New on Motherboard: Here's a Montage of NASA Deliberately Crashing Spaceships
Quite recently, Deus Ex director Warren Spector penned an opinion piece for Gamasutra about why narrative choices in games don't really matter—which might feel a bit odd considering his work history. "The interesting aspect of player choice isn't the choice itself," he writes. "The interesting thing—the only interesting thing, really—is the revelation of consequences. Choice without consequence is a waste of time, effort, and money."
But he also says that choices shouldn't lean so heavily on punishing or praising players, and I think that's why modern—you might call them "passive"—adventure games appear to have become so popular. The lack of karma meters telling you how good or evil your character is means that the consequences of your choices are constantly lingering.
Whenever you see an alert that a certain character will "remember" your choice, you instantly start to wonder if you've done the right thing, and that's it—there are no other crumb trails to follow, only a nagging sense of guilt that makes your moral compass spin like crazy. It's engrossing and involving at the same time, and in some ways places you as the story's director—doubly so if there's another person in the room watching.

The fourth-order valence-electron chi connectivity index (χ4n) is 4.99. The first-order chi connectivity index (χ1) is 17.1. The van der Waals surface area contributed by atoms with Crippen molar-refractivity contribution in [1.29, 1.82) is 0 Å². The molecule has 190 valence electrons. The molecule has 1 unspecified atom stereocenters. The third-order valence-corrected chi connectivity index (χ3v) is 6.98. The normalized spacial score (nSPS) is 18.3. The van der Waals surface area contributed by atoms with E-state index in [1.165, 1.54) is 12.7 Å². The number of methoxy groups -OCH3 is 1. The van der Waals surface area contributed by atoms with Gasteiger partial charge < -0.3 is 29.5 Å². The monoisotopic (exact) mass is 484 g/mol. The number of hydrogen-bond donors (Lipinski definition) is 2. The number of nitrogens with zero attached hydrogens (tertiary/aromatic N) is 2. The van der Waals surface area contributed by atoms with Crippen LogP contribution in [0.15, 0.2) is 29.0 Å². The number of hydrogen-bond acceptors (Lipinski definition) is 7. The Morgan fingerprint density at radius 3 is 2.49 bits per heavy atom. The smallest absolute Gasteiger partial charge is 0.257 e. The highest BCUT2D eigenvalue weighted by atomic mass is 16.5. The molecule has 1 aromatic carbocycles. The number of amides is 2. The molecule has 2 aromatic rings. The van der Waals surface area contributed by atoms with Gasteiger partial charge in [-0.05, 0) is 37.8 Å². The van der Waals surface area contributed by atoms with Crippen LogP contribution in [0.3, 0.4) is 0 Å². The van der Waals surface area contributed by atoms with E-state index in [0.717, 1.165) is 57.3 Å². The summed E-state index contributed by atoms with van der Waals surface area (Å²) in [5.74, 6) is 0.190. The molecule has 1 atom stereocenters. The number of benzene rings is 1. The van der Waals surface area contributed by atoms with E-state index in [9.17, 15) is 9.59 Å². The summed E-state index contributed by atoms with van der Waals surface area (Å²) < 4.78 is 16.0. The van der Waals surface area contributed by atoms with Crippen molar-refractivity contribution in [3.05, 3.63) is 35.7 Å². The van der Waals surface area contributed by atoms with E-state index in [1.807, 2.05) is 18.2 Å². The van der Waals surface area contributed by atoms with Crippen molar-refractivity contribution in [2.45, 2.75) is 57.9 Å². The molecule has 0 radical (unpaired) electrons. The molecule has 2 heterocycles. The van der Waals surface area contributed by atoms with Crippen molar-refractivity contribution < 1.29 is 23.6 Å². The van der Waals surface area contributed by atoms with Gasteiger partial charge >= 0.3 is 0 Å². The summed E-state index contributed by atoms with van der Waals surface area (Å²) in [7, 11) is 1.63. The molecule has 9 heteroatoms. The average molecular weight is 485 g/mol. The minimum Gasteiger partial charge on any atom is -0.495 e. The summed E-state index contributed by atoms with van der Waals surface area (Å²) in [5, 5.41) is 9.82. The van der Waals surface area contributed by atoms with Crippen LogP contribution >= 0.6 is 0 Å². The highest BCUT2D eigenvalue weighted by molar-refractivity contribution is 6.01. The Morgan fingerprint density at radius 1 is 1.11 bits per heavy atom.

That's where I personally think games have started to overtake film in terms of storytelling power. There's absolutely nothing wrong with a linear narrative when done well, and award-winning talent like Uncharted writer Amy Hennig proves that the games industry is growing up fast in this regard.
Developers have been watching the film industry closely for years now and they've learned a lot, and it's worth stressing that filmmakers can still knock it out of the park with exemplary scripts that provoke real, genuine feelings of emotion or dread in the viewer—from the touching scenes in Pixar's Inside Out, to the claustrophobic stress of last year's multi-Oscar-winning Birdman.
'Broken Sword 5: The Serpent's Curse' trailer for PS4 and Xbox One
As Cecil puts it, "cerebral" adventure games are quite a different prospect to Telltale's "passive" formula—and indeed movies as a whole—but certainly no less engaging. They simply offer a different flavor of appeal that can really pull people into the narrative. Like The Walking Dead, point-and-click games are still enjoyable as a local play experience with partners or friends.